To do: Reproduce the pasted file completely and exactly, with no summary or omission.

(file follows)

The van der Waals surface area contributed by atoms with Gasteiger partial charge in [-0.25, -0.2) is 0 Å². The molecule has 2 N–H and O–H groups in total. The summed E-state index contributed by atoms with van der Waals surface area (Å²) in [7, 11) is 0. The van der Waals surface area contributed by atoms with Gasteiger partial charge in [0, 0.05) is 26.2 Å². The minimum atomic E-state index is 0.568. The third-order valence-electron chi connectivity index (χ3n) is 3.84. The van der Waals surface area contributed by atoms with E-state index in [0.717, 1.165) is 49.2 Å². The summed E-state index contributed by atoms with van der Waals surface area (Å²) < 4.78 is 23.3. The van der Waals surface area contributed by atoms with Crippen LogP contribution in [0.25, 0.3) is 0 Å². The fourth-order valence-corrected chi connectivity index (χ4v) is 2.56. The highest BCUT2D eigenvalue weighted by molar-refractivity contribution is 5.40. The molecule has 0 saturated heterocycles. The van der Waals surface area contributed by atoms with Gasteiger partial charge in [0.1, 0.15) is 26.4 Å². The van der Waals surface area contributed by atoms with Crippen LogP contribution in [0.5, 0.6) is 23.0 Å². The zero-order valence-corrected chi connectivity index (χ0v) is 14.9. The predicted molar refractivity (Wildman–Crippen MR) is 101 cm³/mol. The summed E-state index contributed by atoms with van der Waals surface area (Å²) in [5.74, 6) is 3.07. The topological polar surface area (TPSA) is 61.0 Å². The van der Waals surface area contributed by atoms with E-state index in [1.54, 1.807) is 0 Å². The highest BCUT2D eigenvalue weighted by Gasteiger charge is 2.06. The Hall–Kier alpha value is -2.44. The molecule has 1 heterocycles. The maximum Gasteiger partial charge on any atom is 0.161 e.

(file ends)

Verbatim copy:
The van der Waals surface area contributed by atoms with Gasteiger partial charge in [-0.25, -0.2) is 0 Å². The molecule has 2 N–H and O–H groups in total. The summed E-state index contributed by atoms with van der Waals surface area (Å²) in [7, 11) is 0. The van der Waals surface area contributed by atoms with Gasteiger partial charge in [0, 0.05) is 26.2 Å². The minimum atomic E-state index is 0.568. The third-order valence-electron chi connectivity index (χ3n) is 3.84. The van der Waals surface area contributed by atoms with E-state index in [0.717, 1.165) is 49.2 Å². The summed E-state index contributed by atoms with van der Waals surface area (Å²) < 4.78 is 23.3. The van der Waals surface area contributed by atoms with Crippen LogP contribution in [0.25, 0.3) is 0 Å². The fourth-order valence-corrected chi connectivity index (χ4v) is 2.56. The highest BCUT2D eigenvalue weighted by molar-refractivity contribution is 5.40. The molecule has 0 saturated heterocycles. The van der Waals surface area contributed by atoms with Gasteiger partial charge in [0.1, 0.15) is 26.4 Å². The van der Waals surface area contributed by atoms with Crippen LogP contribution in [0.5, 0.6) is 23.0 Å². The zero-order valence-corrected chi connectivity index (χ0v) is 14.9. The predicted molar refractivity (Wildman–Crippen MR) is 101 cm³/mol. The summed E-state index contributed by atoms with van der Waals surface area (Å²) in [5.74, 6) is 3.07. The topological polar surface area (TPSA) is 61.0 Å². The van der Waals surface area contributed by atoms with E-state index in [1.54, 1.807) is 0 Å². The highest BCUT2D eigenvalue weighted by Gasteiger charge is 2.06. The Hall–Kier alpha value is -2.44. The molecule has 1 heterocycles. The maximum Gasteiger partial charge on any atom is 0.161 e.